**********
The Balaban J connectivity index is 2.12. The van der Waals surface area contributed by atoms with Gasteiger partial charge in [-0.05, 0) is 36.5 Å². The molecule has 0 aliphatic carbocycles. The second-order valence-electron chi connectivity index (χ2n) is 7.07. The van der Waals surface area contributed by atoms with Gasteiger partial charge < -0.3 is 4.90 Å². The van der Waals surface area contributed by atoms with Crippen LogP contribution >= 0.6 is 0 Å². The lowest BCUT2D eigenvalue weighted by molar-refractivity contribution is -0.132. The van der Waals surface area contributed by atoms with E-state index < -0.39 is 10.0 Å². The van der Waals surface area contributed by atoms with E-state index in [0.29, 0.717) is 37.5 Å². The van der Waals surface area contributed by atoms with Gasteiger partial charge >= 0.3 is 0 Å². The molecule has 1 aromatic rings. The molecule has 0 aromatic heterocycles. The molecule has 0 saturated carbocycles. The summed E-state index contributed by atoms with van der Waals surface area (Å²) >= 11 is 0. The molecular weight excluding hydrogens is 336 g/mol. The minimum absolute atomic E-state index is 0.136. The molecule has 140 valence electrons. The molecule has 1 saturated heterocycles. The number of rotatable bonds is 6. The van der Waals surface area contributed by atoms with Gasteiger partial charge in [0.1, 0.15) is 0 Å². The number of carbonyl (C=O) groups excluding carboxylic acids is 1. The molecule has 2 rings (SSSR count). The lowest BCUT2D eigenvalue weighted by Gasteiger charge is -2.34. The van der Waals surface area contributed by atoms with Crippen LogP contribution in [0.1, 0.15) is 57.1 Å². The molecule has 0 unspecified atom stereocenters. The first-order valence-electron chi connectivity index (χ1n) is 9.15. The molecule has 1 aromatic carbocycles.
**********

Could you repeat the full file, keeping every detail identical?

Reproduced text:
The Balaban J connectivity index is 2.12. The van der Waals surface area contributed by atoms with Gasteiger partial charge in [-0.05, 0) is 36.5 Å². The molecule has 0 aliphatic carbocycles. The second-order valence-electron chi connectivity index (χ2n) is 7.07. The van der Waals surface area contributed by atoms with Gasteiger partial charge < -0.3 is 4.90 Å². The van der Waals surface area contributed by atoms with Crippen LogP contribution >= 0.6 is 0 Å². The lowest BCUT2D eigenvalue weighted by molar-refractivity contribution is -0.132. The van der Waals surface area contributed by atoms with E-state index < -0.39 is 10.0 Å². The van der Waals surface area contributed by atoms with E-state index in [0.29, 0.717) is 37.5 Å². The van der Waals surface area contributed by atoms with Gasteiger partial charge >= 0.3 is 0 Å². The molecule has 1 aromatic rings. The molecule has 0 aromatic heterocycles. The molecule has 0 saturated carbocycles. The summed E-state index contributed by atoms with van der Waals surface area (Å²) >= 11 is 0. The molecular weight excluding hydrogens is 336 g/mol. The minimum absolute atomic E-state index is 0.136. The molecule has 140 valence electrons. The molecule has 1 saturated heterocycles. The number of rotatable bonds is 6. The van der Waals surface area contributed by atoms with Gasteiger partial charge in [0.1, 0.15) is 0 Å². The number of carbonyl (C=O) groups excluding carboxylic acids is 1. The molecule has 2 rings (SSSR count). The lowest BCUT2D eigenvalue weighted by Gasteiger charge is -2.34. The van der Waals surface area contributed by atoms with Crippen LogP contribution in [0.1, 0.15) is 57.1 Å². The molecule has 0 unspecified atom stereocenters. The first-order valence-electron chi connectivity index (χ1n) is 9.15. The molecule has 1 aromatic carbocycles.